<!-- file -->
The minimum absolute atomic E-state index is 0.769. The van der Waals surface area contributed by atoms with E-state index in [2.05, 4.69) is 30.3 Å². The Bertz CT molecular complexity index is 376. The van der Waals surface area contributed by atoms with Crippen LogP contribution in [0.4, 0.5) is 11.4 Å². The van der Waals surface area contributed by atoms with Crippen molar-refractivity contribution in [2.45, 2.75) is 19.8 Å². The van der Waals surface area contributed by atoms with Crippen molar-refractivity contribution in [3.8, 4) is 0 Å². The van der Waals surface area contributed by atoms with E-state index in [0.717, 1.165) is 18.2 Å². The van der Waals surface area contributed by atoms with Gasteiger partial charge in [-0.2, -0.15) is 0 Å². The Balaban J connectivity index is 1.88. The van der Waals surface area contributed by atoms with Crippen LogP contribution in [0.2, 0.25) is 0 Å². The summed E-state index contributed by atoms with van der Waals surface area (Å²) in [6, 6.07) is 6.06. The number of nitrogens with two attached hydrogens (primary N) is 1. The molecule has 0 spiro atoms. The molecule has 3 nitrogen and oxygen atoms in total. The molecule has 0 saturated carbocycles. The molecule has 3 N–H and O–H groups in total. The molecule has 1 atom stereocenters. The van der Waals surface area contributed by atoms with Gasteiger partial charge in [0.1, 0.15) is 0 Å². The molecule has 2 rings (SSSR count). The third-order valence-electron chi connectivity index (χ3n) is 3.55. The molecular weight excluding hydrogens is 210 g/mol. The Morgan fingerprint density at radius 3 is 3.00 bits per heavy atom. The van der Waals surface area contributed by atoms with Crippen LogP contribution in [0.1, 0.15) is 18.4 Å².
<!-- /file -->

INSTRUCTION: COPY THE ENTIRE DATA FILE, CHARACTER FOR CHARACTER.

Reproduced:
The minimum absolute atomic E-state index is 0.769. The van der Waals surface area contributed by atoms with E-state index in [2.05, 4.69) is 30.3 Å². The Bertz CT molecular complexity index is 376. The van der Waals surface area contributed by atoms with Crippen LogP contribution in [0.4, 0.5) is 11.4 Å². The van der Waals surface area contributed by atoms with Crippen molar-refractivity contribution in [2.45, 2.75) is 19.8 Å². The van der Waals surface area contributed by atoms with Crippen molar-refractivity contribution in [3.8, 4) is 0 Å². The van der Waals surface area contributed by atoms with E-state index in [0.717, 1.165) is 18.2 Å². The van der Waals surface area contributed by atoms with Gasteiger partial charge in [-0.2, -0.15) is 0 Å². The Balaban J connectivity index is 1.88. The van der Waals surface area contributed by atoms with Crippen LogP contribution in [0.2, 0.25) is 0 Å². The summed E-state index contributed by atoms with van der Waals surface area (Å²) in [6, 6.07) is 6.06. The number of nitrogens with two attached hydrogens (primary N) is 1. The molecule has 0 spiro atoms. The molecule has 3 nitrogen and oxygen atoms in total. The molecule has 0 saturated carbocycles. The molecule has 3 N–H and O–H groups in total. The molecule has 1 atom stereocenters. The van der Waals surface area contributed by atoms with Gasteiger partial charge in [0.1, 0.15) is 0 Å². The molecule has 2 rings (SSSR count). The third-order valence-electron chi connectivity index (χ3n) is 3.55. The molecular weight excluding hydrogens is 210 g/mol. The Morgan fingerprint density at radius 3 is 3.00 bits per heavy atom. The van der Waals surface area contributed by atoms with Crippen LogP contribution in [0.1, 0.15) is 18.4 Å².